Like many other people, I've always held Apple's CEO (and now Disney Board Member) Steve Jobs in higher regard over Bill Gates but thinking back on it, I'm not sure why. Yes, Jobs put out a better product in my opinion than Gates, but Gates really has done so much more good in the world.
This article from yesterday's Wired News was a real eye-opener. See below-
Gates is giving away his fortune with the same gusto he spent acquiring it, throwing billions of dollars at solving global health problems. He has also spoken out on major policy issues, for example, by opposing proposals to cut back the inheritance tax.
In contrast, Jobs does not appear on any charitable contribution lists of note. And Jobs has said nary a word on behalf of important social issues, reserving his talents of persuasion for selling Apple products.
According to Forbes, Jobs was recently worth $3.3 billion which puts him among the 194th richest in the world, and makes him the 67th richest American. But the standings were shuffled on Tuesday with Disney's $7.4 billion acquisition of Pixar Animation -- a deal that makes Jobs' Pixar holdings alone worth some $3.7 billion.
But great wealth does not make a great man.
Giving USA Foundation, a philanthropy research group which publishes an annual charity survey, said Jobs does not appear on lists of gifts of $5 million or more over the last four years. Nor is his name on a list of gifts of $1 million or more compiled by Indiana University's Center on Philanthropy.
Jobs' wife is also absent from these philanthropic lists, although she has made dozens of political donations totaling tens of thousands of dollars to the Democrats, according to the Open Secrets database.
If you don't believe that Bill Gates is doing a lot of good, go look up the Bill and Melinda Gates foundation some time. Here's their website: http://www.gatesfoundation.org
Wired does admit that we just may not know about Jobs' donations:
Of course, Jobs and his wife may be giving enormous sums of money to charity anonymously. If they are funneling cash to various causes in private, their names wouldn't show up on any lists, regardless of the size of their gifts.
For a person as private as Jobs, who shuns any publicity about his family life, this seems credible. If so, however, this would make Jobs virtually unique among moguls. Richard Jolly, chairman of Giving USA Foundation, said not all billionaires give their money away, but a lot do, and most do not do it quietly.
So sure, Steve MAY be giving millions away, but he never uses his many very public speaking engagements to tout any causes other than the products he wants us to buy.
Remember the THINK DIFFERENT apple ads?
Rather, he uses social issues to support his own selfish business goals. In the Think Different campaign, Jobs used cultural figures he admired to sell computers -- figures who stuck their necks out to fight racism, poverty, inequality or war.
And I think that says a lot about Jobs. Jobs doesn't give to charities, but he wants Apple to be the company that the sort of person who cares passionately about such causes will trust but he doesn't actually bother to do anything about it himself. Basically, he's an ultra-Capitalist, the very label many of us charge Bill Gates with.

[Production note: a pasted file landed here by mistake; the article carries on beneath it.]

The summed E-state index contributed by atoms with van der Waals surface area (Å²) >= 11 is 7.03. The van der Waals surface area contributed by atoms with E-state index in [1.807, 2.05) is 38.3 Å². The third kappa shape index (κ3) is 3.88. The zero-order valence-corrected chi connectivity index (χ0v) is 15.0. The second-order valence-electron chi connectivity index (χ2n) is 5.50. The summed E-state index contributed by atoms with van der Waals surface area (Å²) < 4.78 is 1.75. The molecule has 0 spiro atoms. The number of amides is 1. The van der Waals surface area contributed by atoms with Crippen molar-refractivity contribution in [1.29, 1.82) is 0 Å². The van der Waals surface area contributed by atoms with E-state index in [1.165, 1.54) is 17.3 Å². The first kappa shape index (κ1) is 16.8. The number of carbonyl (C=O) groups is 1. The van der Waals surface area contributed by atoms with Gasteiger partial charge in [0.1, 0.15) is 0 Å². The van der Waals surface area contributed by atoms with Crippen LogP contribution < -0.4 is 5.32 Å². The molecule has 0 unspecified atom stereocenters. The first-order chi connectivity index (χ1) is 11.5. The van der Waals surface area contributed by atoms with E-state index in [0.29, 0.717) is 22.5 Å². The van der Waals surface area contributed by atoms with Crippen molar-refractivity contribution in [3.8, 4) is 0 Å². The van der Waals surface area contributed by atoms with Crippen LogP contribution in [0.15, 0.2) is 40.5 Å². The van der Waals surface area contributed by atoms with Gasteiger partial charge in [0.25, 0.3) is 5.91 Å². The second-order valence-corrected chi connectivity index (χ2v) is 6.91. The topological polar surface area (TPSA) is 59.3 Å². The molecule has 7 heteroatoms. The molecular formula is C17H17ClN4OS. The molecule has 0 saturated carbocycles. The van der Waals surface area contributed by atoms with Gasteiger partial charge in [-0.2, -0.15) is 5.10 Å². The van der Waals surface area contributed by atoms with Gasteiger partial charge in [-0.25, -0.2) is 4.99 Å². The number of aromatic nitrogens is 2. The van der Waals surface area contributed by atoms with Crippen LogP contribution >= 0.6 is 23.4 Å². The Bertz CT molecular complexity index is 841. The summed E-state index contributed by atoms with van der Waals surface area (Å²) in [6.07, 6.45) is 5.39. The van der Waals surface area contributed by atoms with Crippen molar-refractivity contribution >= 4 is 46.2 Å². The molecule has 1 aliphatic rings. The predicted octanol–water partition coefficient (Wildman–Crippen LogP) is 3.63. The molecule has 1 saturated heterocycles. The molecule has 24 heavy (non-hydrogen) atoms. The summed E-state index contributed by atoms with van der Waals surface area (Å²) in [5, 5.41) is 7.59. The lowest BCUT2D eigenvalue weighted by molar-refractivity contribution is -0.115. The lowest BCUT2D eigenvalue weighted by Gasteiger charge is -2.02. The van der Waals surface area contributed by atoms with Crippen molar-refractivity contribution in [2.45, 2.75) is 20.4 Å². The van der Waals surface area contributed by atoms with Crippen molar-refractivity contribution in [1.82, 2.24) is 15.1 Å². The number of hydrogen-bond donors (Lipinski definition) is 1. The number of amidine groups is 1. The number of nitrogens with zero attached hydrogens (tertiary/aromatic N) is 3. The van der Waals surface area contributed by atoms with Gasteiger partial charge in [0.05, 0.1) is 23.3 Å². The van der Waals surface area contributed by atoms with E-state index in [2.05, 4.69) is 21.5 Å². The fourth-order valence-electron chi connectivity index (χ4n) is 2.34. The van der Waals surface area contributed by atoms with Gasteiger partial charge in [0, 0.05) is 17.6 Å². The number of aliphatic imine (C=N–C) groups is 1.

Meanwhile, Bill is personally funding, as answers.org describes it:
The Bill & Melinda Gates Foundation is the world's largest charitable foundation, endowed by Bill Gates, chairman and founder of Microsoft, and his wife, Melinda Gates. It was created in January 2000 through the merger of the Gates Learning Foundation and the William H. Gates Foundation.
The foundation's grants have provided funds for underrepresented minority college scholarships, AIDS prevention, diseases that strike mainly in the Third World, and other causes. The Foundation currently provides 90% of the world budget for the attempted eradication of poliomyelitis (polio), the World Health Organization having "moved on" to other diseases. In June 1999, Gates and his wife donated US$5 billion to their foundation. They have donated more than US$100 million to help children suffering from AIDS. On January 26, 2005, it was announced that the Foundation had made a further contribution of US$750 million to the international Vaccine Fund to help fight diseases such as diphtheria, whooping cough, measles, poliomyelitis and yellow fever. As of 2005, the foundation has an endowment of approximately US$28 billion. To maintain its status as a charitable foundation, it must donate at least 5 percent of its assets each year. Thus the donations from the foundation each year would at least amount to over $1 billion.
Yes, Microsoft has done some terrible anti-trust actions, but Bill hasn't run things there for years and I would say his good deeds far outweigh the bad.
At the end of their lives, I think we will finally realize that while Bill might have been an unethical businessman, he was a great person and while Steve may have been a terrific innovator, but he took all of his charisma and leadership and only used it to sell things to people with enough expendable income to afford them.
So, have we been wrong to villify gates and laud Jobs? Ashamedly, I believe we have been.